Roadmap to the Executive Suite

How to Interview for Your First Director Role and Stand Out from a Pool of Candidates

April 28, 2022 Claudia Miller Season 2 Episode 5
How to Interview for Your First Director Role and Stand Out from a Pool of Candidates
Roadmap to the Executive Suite
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Roadmap to the Executive Suite
How to Interview for Your First Director Role and Stand Out from a Pool of Candidates
Apr 28, 2022 Season 2 Episode 5
Claudia Miller

So you are planning to take the next step for your first director role, but you find yourself unsure of your next step. What should you do and how do you stand out from the other candidates?

When I first talk to clients and get to know why they don’t apply to a director role, I often hear concerns about not having enough experience, not knowing all things, and making mistakes in their interviews and along the way. This is why I want to share how you can land your first director role and stand out from a pool of candidates. I will share the mindset that can impact your confidence and job searching. I will share top mistakes that managers make when applying for their first director role and how you can avoid these mistakes. You will also hear four of my proven ways to impress during your interview for your first director role.


In This Podcast We Talk About:

  • What are the common mindsets that impact confidence and job search? 
  • What kind of mindset should you have when searching for your first director role?
  • Top four mistakes managers make when interviewing and applying for the first director role.
  • What can you do to avoid the top four mistakes?
  • Four tips that can help you in your interview.

Links Mentioned:
Roadmap to the Executive Suite
Get to know more about My 90-Day Job Offer Program here.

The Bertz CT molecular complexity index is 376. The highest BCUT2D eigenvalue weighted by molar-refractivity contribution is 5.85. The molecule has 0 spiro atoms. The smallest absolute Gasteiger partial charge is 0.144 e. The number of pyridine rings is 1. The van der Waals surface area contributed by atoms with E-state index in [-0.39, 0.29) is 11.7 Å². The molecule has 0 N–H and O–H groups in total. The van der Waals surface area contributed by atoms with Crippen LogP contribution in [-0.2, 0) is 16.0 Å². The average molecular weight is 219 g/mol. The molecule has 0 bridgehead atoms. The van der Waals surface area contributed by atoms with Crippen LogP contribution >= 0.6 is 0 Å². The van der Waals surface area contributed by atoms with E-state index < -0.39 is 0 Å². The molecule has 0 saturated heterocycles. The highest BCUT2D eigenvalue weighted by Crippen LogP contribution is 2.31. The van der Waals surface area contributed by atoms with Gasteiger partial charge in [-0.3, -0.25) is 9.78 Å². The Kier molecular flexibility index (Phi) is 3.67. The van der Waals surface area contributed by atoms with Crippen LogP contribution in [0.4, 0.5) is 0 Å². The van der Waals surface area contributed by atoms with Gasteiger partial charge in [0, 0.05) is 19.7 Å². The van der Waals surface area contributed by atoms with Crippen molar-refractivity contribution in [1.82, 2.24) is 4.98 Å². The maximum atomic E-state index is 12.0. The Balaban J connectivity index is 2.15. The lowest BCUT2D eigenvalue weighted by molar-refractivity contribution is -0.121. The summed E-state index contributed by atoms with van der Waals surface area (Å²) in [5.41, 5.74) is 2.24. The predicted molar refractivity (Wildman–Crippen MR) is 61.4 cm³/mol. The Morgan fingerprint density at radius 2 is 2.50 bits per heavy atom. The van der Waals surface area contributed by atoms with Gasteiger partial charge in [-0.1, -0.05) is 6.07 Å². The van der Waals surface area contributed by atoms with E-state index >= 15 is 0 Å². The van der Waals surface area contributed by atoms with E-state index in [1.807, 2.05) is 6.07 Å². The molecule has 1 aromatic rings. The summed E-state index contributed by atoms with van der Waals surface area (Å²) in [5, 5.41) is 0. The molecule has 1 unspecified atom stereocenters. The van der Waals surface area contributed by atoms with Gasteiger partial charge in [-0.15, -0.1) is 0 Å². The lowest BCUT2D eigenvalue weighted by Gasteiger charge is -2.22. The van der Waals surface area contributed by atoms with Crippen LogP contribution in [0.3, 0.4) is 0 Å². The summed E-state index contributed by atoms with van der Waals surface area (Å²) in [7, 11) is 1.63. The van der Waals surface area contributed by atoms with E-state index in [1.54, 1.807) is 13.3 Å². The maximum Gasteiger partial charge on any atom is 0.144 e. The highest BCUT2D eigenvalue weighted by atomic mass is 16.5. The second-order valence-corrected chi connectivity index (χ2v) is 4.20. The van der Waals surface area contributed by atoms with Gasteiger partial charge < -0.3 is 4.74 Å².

Application to Work With Claudia Miller.

About me:
I started my career like many people do: in an entry level role making around $35K a year, was the first to arrive and last to leave, putting a 110% into my job…But it wasn’t enough. 

I was consistently being passed up for promotions and realized I was being underpaid compared to my colleagues. 

I knew that in order to get ahead in my career and be able to make the money I wanted… to support the lifestyle I wanted…something had to change. 

So, I started investing in myself. I worked with a career coach, resume writer, read every career book that I could get my hands on, enrolled in career courses, and studied colleagues wo seemed to be crushing it in their careers. And after investing over $20,000 in resources, coaches, and books…and spending thousands of hours over five years…I realized that many of the common advice out there did NOT move the needle when it came to advancing your career! 

Instead, I handpicked and carefully selected what worked to create my now signature program, 90-Day Job Offer, that is unlike anything that is out there. I wish a program like this existed when I was going through my career advancement and salary negotiations. If so, it would have been a fraction of the cost and saved me over four years of frustration of trial-and-error. 

Since then, my clients have taken my ready-to-use resources to advance their careers in 90-days or less, and secured on average a 56% increase in salary (to date my clients have received $30,000 - $120,000 in additional earned income per year)!!

I help women in technology land fulfilling, high-paying jobs at a company that values and appreciates them. I’m on a mission to help women in tech collectively earn over a $1M in the next year.